If inheritance tax is in any way reintroduced, it would require careful deliberation from the government with regards to its structure. To function effectively, a strong digital database system is a necessity for tracking real asset transactions and holdings
Murmurs surrounding the reintroduction of inheritance tax in India are growing stronger by the day. As per media reports, the government is keen to shore up tax collections and is reportedly planning to propose an inheritance tax as part of the forthcoming Budget.
The objective behind the reintroduction of an inheritance tax could be two-fold. First, it could address the problem of economic inequality. Second, it would generate higher revenue, leading to higher public spending by the government.
In India, estate duty (as it was then known) was introduced in 1953 under the Estate Duty Act, 1953 as an attempt to reduce economic disparity. Estate duty rates were progressive and rose as far as 85 percent on estates exceeding Rs 20 lakh.
Estate duty was levied on the market value of all immovable properties in India, as well as on all movable property (whether in India or outside) passed on to successors upon the death of an individual. The erstwhile law also had an anti-avoidance mechanism in place to curb certain transactions such as gifts made 'in contemplation of death' or gifts given within two years prior to death.
Despite its noble objectives, the estate duty law was met with significant disapproval throughout its existence due to a number of factors: (a) The law was complex and led to higher litigation and higher administration costs, (b) Perceived double taxation on the same assets in the form of estate duty and wealth tax (later abolished w.e.f. from FY16), and (c) Lower estate duty collections as a result of illegal concealment and the practice of holding benami properties.
Today, many developed countries such as the US, UK, France, Japan and the Netherlands have inheritance tax laws in place. The US imposes Gift Tax and Estate Tax (both taxes levied on the donor) at 40 percent with a combined lifetime exemption threshold for both taxes amounting to approximately $11 million per person. Likewise, inheritance tax in the UK is levied at 40 percent, but with a far lower exemption threshold.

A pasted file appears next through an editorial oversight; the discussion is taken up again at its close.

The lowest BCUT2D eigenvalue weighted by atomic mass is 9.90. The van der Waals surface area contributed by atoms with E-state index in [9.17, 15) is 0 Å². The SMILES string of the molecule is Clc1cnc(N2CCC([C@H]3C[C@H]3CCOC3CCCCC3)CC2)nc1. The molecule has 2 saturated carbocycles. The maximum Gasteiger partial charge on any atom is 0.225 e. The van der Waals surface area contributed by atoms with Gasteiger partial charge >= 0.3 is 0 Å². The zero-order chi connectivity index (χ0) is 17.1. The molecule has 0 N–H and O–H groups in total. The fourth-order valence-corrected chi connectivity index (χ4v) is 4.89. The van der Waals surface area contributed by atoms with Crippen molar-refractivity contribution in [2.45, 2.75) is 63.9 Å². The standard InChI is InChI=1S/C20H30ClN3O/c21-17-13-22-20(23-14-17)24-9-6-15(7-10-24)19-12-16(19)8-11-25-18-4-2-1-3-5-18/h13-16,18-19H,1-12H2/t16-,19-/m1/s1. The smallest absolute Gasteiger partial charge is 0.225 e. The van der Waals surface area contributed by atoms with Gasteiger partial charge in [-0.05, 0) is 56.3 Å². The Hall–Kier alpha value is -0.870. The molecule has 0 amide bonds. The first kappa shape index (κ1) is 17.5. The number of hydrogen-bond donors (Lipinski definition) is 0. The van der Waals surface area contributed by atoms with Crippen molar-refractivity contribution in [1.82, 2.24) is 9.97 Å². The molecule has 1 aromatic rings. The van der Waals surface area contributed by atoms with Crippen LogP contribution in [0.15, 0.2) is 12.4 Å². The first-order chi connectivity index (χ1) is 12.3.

According to a survey conducted by Oxfam, 58 percent of India’s total wealth is concentrated within one percent of its population -- higher than the global average of about 50 percent.
Thus, there is growing concern surrounding India’s increasing economic disparity. Considering the objective to prevent wealth accumulation in the hands of a small population, and the need for better distribution of wealth, there is a school of thought according to which the imposition of estate duty may seem desirable. The reintroduction of inheritance tax may also find political support as it may be perceived as a Robin Hood tax by India’s large middle-class population, thus strengthening the pro-poor image of the current government.
Arguments against the levy of inheritance tax mainly revolve around fears regarding the outflow of entrepreneurial human capital and financial resources going abroad. With India being a developing country, keeping capital intact in the hands of entrepreneurs may represent a more efficient investment for economic development.
An inheritance tax law must provide generous exemption thresholds, a moderate inheritance tax rate, exemption for the surviving spouse and/or minor children of the deceased, exemption for residential houses and agricultural land, a phased payment mechanism in case of illiquid wealth, etc. All of these factors would go a long way to encouraging full and proper compliance, building acceptability and creating a wider taxpayer base.
Hurried introduction of such far-reaching legislation should be avoided, and it will augur well from a long-term perspective if the government comes up with a public discussion paper and invites the views of a wider audience in order to ensure a robust inheritance tax framework.Vishal Gada is a partner and Paras Sheth and Jainik Shah are Senior Associates at Dhruva Advisors LLP. The opinions expressed here represent the authors’ own personal views